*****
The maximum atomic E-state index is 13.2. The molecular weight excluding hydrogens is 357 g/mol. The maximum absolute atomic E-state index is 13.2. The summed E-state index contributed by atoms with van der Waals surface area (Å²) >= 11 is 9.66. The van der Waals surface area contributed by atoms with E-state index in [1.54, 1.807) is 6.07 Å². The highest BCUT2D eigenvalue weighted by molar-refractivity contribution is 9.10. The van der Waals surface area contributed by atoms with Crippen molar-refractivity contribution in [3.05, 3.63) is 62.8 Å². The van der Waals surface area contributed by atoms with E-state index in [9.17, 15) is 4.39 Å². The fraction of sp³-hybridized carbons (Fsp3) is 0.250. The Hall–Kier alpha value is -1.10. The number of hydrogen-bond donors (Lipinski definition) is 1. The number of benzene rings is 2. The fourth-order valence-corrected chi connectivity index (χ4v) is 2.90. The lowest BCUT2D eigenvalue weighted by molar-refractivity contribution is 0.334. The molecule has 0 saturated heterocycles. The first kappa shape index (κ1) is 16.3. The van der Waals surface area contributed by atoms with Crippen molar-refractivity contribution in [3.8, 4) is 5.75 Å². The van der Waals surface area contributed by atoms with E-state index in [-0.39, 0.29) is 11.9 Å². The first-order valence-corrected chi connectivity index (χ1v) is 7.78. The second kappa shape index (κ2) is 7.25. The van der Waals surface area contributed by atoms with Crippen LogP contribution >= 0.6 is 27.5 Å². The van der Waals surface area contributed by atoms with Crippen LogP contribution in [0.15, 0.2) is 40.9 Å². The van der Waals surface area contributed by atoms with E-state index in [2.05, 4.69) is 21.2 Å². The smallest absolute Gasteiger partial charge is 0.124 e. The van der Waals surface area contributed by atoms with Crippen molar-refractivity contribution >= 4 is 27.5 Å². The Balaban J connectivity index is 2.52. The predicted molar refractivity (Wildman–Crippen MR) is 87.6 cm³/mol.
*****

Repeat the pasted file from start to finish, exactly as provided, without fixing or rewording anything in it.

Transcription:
The maximum atomic E-state index is 13.2. The molecular weight excluding hydrogens is 357 g/mol. The maximum absolute atomic E-state index is 13.2. The summed E-state index contributed by atoms with van der Waals surface area (Å²) >= 11 is 9.66. The van der Waals surface area contributed by atoms with E-state index in [1.54, 1.807) is 6.07 Å². The highest BCUT2D eigenvalue weighted by molar-refractivity contribution is 9.10. The van der Waals surface area contributed by atoms with Crippen molar-refractivity contribution in [3.05, 3.63) is 62.8 Å². The van der Waals surface area contributed by atoms with E-state index in [9.17, 15) is 4.39 Å². The fraction of sp³-hybridized carbons (Fsp3) is 0.250. The Hall–Kier alpha value is -1.10. The number of hydrogen-bond donors (Lipinski definition) is 1. The number of benzene rings is 2. The fourth-order valence-corrected chi connectivity index (χ4v) is 2.90. The lowest BCUT2D eigenvalue weighted by molar-refractivity contribution is 0.334. The molecule has 0 saturated heterocycles. The first kappa shape index (κ1) is 16.3. The van der Waals surface area contributed by atoms with Crippen molar-refractivity contribution in [3.8, 4) is 5.75 Å². The van der Waals surface area contributed by atoms with E-state index in [-0.39, 0.29) is 11.9 Å². The first-order valence-corrected chi connectivity index (χ1v) is 7.78. The second kappa shape index (κ2) is 7.25. The van der Waals surface area contributed by atoms with Crippen LogP contribution >= 0.6 is 27.5 Å². The van der Waals surface area contributed by atoms with Crippen LogP contribution in [0.15, 0.2) is 40.9 Å². The van der Waals surface area contributed by atoms with E-state index in [2.05, 4.69) is 21.2 Å². The smallest absolute Gasteiger partial charge is 0.124 e. The van der Waals surface area contributed by atoms with Crippen molar-refractivity contribution >= 4 is 27.5 Å². The Balaban J connectivity index is 2.52. The predicted molar refractivity (Wildman–Crippen MR) is 87.6 cm³/mol.